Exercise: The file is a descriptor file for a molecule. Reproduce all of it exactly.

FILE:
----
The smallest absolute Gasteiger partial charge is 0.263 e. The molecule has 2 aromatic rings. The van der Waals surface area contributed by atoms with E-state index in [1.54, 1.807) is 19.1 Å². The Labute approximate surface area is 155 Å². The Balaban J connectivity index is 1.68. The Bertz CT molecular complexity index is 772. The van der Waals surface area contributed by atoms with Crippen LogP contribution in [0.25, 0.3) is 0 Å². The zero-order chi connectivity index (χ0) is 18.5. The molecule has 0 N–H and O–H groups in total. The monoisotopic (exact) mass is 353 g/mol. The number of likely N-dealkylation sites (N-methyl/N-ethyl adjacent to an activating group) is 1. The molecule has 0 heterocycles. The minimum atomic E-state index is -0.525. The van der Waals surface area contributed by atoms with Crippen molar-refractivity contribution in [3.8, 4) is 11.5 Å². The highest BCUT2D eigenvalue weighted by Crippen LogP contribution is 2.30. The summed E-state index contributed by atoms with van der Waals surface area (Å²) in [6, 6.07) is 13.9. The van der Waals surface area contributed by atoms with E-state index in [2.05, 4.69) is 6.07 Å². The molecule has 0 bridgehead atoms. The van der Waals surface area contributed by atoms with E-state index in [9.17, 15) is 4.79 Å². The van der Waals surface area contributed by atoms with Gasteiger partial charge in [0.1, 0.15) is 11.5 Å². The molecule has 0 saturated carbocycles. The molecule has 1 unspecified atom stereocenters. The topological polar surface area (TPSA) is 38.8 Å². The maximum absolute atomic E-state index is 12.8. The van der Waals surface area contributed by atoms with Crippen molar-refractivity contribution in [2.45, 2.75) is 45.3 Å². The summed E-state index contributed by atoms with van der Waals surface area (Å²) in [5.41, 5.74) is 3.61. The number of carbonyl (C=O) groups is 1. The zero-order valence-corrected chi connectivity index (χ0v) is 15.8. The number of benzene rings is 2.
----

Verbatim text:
The smallest absolute Gasteiger partial charge is 0.263 e. The molecule has 2 aromatic rings. The van der Waals surface area contributed by atoms with E-state index in [1.54, 1.807) is 19.1 Å². The Labute approximate surface area is 155 Å². The Balaban J connectivity index is 1.68. The Bertz CT molecular complexity index is 772. The van der Waals surface area contributed by atoms with Crippen LogP contribution in [0.25, 0.3) is 0 Å². The zero-order chi connectivity index (χ0) is 18.5. The molecule has 0 N–H and O–H groups in total. The monoisotopic (exact) mass is 353 g/mol. The number of likely N-dealkylation sites (N-methyl/N-ethyl adjacent to an activating group) is 1. The molecule has 0 heterocycles. The minimum atomic E-state index is -0.525. The van der Waals surface area contributed by atoms with Crippen molar-refractivity contribution in [3.8, 4) is 11.5 Å². The highest BCUT2D eigenvalue weighted by Crippen LogP contribution is 2.30. The summed E-state index contributed by atoms with van der Waals surface area (Å²) in [6, 6.07) is 13.9. The van der Waals surface area contributed by atoms with E-state index in [2.05, 4.69) is 6.07 Å². The molecule has 0 bridgehead atoms. The van der Waals surface area contributed by atoms with E-state index in [9.17, 15) is 4.79 Å². The van der Waals surface area contributed by atoms with Gasteiger partial charge in [0.1, 0.15) is 11.5 Å². The molecule has 0 saturated carbocycles. The molecule has 1 unspecified atom stereocenters. The topological polar surface area (TPSA) is 38.8 Å². The maximum absolute atomic E-state index is 12.8. The van der Waals surface area contributed by atoms with Crippen molar-refractivity contribution in [2.45, 2.75) is 45.3 Å². The summed E-state index contributed by atoms with van der Waals surface area (Å²) in [5.41, 5.74) is 3.61. The number of carbonyl (C=O) groups is 1. The zero-order valence-corrected chi connectivity index (χ0v) is 15.8. The number of benzene rings is 2.